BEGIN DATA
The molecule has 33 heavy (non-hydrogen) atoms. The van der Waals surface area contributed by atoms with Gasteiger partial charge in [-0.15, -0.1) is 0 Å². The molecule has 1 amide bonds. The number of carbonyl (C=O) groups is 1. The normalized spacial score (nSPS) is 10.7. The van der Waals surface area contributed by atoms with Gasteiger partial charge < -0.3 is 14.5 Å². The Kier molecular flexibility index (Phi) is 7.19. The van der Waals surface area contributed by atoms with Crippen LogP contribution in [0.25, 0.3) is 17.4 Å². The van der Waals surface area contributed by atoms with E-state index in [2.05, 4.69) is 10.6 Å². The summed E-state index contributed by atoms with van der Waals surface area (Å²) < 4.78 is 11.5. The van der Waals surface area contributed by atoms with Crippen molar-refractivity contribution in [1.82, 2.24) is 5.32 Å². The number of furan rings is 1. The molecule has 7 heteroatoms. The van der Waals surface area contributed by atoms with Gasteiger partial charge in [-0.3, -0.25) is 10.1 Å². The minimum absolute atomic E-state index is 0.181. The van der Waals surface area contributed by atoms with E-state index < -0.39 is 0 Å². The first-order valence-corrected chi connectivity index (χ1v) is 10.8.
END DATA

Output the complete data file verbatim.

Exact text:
The molecule has 33 heavy (non-hydrogen) atoms. The van der Waals surface area contributed by atoms with Gasteiger partial charge in [-0.15, -0.1) is 0 Å². The molecule has 1 amide bonds. The number of carbonyl (C=O) groups is 1. The normalized spacial score (nSPS) is 10.7. The van der Waals surface area contributed by atoms with Gasteiger partial charge < -0.3 is 14.5 Å². The Kier molecular flexibility index (Phi) is 7.19. The van der Waals surface area contributed by atoms with Crippen LogP contribution in [0.25, 0.3) is 17.4 Å². The van der Waals surface area contributed by atoms with E-state index in [2.05, 4.69) is 10.6 Å². The summed E-state index contributed by atoms with van der Waals surface area (Å²) < 4.78 is 11.5. The van der Waals surface area contributed by atoms with Crippen molar-refractivity contribution in [1.82, 2.24) is 5.32 Å². The number of furan rings is 1. The molecule has 7 heteroatoms. The van der Waals surface area contributed by atoms with Gasteiger partial charge in [-0.3, -0.25) is 10.1 Å². The minimum absolute atomic E-state index is 0.181. The van der Waals surface area contributed by atoms with E-state index < -0.39 is 0 Å². The first-order valence-corrected chi connectivity index (χ1v) is 10.8.